book review

Everything Bad is Good for You

Steven Johnson

Steven Johnson tries to counter the common sentiment that popular culture is making us, and especially our children, dumber. He argues to the contrary. Popular culture is actually making us smarter.

The book is divided into two parts. In the first Johnson discusses four forms of popular culture in greater (games, television) and lesser detail (the internet, cinema). With a few convincing analyses he shows that the popular cultural products have grown in complexity and inspire us to greater cognitive effort than before. Instead of depicting the fan of popular culture as a mindless and a-social zombie, Johnson paints a clear picture of all the advanced thinking that is needed these days to follow the plots and structures of popular media. It is not the content of these products that counts, rather the way we need to think about them trains our brains and enhances the vital skills required to deal with the information age. The ultimate gauge of the quality of a popular cultural product is not what it deals with, but how actively it engages us.

The second part discusses the context of the ever increasing complexity of popular media. The economic arguments Johnson puts forward are very interesting. These days the most money is made from syndication, selling DVDs to the audience and this requires a content that can be consumed repeatedly. Complex plots that reveal new details over repeated viewings are crucial in this regard. Also, cultural products are best promoted through the critical early adapters whose opinion can contribute to the all important word of mouth advertisement. Those critical viewers are best catered for when their cultural decoding skills are pleasantly challenged.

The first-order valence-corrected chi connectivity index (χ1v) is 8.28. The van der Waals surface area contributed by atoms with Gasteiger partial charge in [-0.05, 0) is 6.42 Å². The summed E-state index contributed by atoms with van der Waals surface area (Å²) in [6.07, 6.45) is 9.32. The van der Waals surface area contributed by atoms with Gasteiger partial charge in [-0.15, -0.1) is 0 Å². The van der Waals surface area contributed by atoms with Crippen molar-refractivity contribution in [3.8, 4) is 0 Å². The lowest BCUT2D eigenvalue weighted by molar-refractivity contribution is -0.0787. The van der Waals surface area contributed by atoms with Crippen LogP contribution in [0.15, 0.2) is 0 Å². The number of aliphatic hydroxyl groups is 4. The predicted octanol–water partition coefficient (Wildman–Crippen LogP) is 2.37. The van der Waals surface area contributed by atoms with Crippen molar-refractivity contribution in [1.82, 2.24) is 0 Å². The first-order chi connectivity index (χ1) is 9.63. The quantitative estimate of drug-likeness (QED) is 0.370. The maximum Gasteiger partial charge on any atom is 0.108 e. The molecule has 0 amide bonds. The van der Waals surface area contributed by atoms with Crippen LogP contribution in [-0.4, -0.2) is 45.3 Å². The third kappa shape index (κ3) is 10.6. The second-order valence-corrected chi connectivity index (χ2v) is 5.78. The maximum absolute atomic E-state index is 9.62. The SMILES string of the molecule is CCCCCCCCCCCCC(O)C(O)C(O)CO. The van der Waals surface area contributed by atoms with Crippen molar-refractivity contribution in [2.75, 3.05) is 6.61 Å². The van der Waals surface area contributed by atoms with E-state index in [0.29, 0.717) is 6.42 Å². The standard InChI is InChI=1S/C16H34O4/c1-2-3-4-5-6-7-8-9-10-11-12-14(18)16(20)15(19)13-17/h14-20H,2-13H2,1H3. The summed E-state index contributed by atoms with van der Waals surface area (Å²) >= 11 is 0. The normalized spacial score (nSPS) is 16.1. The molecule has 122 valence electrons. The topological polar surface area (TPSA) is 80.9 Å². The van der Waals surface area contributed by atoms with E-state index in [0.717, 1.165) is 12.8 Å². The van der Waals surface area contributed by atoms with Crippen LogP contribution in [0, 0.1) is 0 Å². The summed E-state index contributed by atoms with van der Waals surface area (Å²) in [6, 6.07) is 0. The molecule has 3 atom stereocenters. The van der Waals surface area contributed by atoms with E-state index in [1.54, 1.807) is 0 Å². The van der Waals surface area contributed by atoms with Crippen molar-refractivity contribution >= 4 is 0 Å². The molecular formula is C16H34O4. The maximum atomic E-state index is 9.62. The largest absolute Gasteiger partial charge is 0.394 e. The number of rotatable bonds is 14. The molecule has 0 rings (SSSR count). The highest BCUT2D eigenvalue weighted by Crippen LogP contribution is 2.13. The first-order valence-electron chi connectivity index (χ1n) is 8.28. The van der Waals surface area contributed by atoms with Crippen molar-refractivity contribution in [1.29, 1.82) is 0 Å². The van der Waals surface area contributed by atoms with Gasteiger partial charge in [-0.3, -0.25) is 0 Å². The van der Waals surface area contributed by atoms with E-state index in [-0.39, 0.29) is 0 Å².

But is popular culture making us really smarter? Johnson thinks so, and tries to prove his argument by pointing to the Flynn-effect that describes how the result IQ tests progressively improve over the successive generations. However, in my opinion, he fails to convince that this trend is to be attributed to popular culture. Nowhere in the book is there a graph relating the IQ trends and complexity of popular culture. Although he does hint at such relations at various points. It might as well be that popular culture is growing more complex because we are getting smarter, and not the other way around.

All in all, Everything Bad is a good and accessible read. Johnson makes a strong case against the myth that popular culture is dumbing us down. That, in itself, is an important victory. The claim that popular culture is making us really smarter, is provoking but requires further investigation before it is truly convincing.